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China's police under scrutiny for forcing murder confessions from the innocent

BEIJING—An unusual surge of heated public debate has engulfed China over the wrongful convictions of two men for murder, one of whom was executed.

The two cases have cast a spotlight on police using torture and beatings to extract confessions from criminal suspects, and the lack of effective appeal procedures.

Government censors, sensitive to rising public anger over the cases, have permitted an unusual outpouring of anger on the Internet and in newspaper editorial pages over the miscarriage of justice, allowing apparent momentum to build for judicial reforms.

In the most recent case, a 39-year-old former security guard from Hubei province in central China, She Xianglin, was released from prison this month when it became obvious that he hadn't murdered his wife.

She's wife disappeared in 1994 after a domestic dispute. Soon after, police found a decomposed female body in a nearby reservoir. Assuming it was the missing wife, they accused him of murder. After several rounds of interrogation, She confessed. He was sentenced to death, but that was reduced later to a 15-year prison term.

She's wife actually had moved to Shandong province in the north, however, where she married another man. She reappeared in Hubei province in late March.

She—who was incarcerated 3,995 days—lost part of a finger and all his toenails under police control, and now has difficulty walking. He's eligible for 220,000 yuan, about $26,600, in compensation for wrongful imprisonment.

His case has touched raw nerves in China, where citizens are gaining awareness of their legal rights.

By Friday afternoon, more than 1,000 messages about the case had been posted on a popular Internet portal, Other portals also had huge numbers of messages. Many users harshly criticized the police and courts. Some said they found She's compensation pitiful. Others flayed police for beating a "confession" out of him.

"It will be hard for us to achieve a harmonious society if we fail to bring scum from the law enforcement and legal fields to justice," one user wrote.

"I am trembling with fear," another user said. "Maybe the next wronged person will be you or I."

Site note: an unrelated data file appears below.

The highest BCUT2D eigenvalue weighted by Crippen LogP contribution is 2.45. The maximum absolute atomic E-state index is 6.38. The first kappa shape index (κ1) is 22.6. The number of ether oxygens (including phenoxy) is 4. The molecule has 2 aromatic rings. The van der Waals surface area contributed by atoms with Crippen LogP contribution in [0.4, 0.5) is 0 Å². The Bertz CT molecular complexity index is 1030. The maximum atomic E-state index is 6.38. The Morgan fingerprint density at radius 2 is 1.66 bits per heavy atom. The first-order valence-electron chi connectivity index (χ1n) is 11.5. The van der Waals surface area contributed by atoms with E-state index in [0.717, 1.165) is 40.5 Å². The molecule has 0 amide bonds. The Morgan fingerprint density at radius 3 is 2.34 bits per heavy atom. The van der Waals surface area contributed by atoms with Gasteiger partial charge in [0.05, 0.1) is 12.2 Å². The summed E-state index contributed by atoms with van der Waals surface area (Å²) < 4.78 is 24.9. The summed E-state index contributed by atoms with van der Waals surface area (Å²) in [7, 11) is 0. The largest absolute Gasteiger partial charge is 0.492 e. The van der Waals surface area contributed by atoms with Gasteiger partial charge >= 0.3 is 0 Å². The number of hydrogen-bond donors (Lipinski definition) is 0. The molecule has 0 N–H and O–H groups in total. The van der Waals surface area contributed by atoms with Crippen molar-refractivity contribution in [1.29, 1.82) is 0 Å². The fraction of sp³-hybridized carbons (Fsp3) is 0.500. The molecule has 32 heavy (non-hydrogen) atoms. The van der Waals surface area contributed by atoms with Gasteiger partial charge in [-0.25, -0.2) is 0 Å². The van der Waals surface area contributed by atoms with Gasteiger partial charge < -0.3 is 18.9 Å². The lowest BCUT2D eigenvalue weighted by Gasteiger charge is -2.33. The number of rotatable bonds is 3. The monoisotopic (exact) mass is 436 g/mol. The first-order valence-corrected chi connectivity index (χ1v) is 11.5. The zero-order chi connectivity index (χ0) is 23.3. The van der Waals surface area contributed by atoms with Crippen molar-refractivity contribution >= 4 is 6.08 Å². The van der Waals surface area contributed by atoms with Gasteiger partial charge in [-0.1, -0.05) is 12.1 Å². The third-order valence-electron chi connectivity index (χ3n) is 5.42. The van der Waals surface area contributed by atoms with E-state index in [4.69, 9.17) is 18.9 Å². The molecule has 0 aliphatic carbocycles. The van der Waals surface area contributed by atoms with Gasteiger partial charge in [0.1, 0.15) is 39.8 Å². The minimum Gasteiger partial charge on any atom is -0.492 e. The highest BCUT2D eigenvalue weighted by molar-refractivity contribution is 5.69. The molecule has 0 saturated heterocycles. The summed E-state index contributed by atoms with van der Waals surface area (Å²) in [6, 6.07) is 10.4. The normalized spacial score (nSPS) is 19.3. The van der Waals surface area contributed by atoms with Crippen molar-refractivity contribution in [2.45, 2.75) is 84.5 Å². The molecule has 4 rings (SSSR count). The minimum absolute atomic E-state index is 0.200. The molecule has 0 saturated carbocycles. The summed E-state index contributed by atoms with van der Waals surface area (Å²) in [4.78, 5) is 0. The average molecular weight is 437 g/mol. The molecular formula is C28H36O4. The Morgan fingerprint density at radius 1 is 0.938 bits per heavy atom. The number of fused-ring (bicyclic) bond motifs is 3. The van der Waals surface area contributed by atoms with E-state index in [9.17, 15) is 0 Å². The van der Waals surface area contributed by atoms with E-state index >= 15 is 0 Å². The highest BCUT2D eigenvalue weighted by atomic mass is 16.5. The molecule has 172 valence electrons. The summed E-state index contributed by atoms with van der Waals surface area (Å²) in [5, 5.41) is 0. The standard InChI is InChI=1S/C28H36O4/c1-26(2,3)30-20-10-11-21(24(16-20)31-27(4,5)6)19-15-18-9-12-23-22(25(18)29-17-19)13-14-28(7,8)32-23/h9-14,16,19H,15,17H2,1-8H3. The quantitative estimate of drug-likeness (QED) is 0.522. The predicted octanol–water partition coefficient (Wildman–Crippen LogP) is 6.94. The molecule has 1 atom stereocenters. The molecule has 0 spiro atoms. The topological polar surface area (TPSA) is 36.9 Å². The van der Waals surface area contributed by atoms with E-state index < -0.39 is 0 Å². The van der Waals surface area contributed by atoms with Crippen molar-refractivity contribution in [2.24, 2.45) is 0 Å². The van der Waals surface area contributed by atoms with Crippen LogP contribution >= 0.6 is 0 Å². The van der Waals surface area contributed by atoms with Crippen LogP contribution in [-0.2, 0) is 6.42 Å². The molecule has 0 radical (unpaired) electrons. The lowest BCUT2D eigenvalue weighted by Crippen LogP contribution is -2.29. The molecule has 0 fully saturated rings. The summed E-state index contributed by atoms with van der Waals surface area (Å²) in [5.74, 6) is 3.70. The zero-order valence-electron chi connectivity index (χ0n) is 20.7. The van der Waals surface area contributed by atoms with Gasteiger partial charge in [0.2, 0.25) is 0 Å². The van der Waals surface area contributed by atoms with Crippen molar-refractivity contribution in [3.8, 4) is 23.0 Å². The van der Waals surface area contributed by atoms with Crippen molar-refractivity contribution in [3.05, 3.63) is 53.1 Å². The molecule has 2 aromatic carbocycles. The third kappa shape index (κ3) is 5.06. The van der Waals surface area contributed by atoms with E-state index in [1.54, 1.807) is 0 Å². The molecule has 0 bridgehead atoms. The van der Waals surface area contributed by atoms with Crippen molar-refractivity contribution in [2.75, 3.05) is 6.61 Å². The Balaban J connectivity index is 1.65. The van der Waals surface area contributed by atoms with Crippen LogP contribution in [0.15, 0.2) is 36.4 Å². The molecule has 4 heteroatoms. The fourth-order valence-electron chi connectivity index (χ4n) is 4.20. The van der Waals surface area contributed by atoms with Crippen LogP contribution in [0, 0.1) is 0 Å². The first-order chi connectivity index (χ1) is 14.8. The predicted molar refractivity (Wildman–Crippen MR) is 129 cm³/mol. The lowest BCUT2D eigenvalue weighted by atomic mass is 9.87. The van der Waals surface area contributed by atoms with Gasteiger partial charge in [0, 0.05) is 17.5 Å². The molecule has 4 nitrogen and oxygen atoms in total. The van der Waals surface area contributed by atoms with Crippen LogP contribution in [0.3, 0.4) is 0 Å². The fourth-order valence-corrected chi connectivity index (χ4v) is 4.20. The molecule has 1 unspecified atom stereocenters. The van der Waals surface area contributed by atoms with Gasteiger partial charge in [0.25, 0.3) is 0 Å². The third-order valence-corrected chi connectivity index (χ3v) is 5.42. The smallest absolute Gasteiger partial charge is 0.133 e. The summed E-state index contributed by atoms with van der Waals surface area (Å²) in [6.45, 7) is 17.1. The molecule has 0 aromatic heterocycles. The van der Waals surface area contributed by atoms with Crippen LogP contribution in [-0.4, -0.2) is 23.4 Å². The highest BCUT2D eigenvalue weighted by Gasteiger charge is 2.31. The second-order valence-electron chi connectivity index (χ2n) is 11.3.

In the other murder case, a young farmer in Hebei province, Nie Shubin, was executed in 1994 after courts convicted him of stopping a bicyclist in a cornfield and raping and killing her. Earlier this year, a criminal suspect in a neighboring province admitted to the rape and murder, describing the murder scene in detail.

In describing the cases for its readers, the newspaper Beijing Youth News lambasted the "dreadful system" that allowed police to pressure people for confessions, thus allowing an "ironclad case" to be built around specious evidence.

Limited judicial reforms may be in the works. The state-owned China Daily newspaper said this week that the nation's highest tribunal, the Supreme People's Court, soon might start reviewing every death-penalty case to ensure "fair and prudent" use of capital punishment.

International human rights groups say that somewhere between 5,000 and 20,000 criminal suspects are executed each year in China, more than in all other countries combined.

"Torture is endemic" under police detention, said Nicolas Becquelin of the Hong Kong office of Human Rights in China. Coerced confessions are also routine, he said.

Becquelin said authorities in Beijing might be allowing the unusual airing of gripes over the legal system in order to respond to public wishes with limited reforms that were already in the works.

Authorities keep careful tabs on the airing of grievances on the Internet, knowing that small protests can turn suddenly into public eruptions of anger. In a notorious case in early 2004, as many as 100,000 Internet users a day were posting messages to complain of a BMW driver in the northeastern city of Harbin who was acquitted after she ran over a peasant and killed him.


(c) 2005, Knight Ridder/Tribune Information Services.

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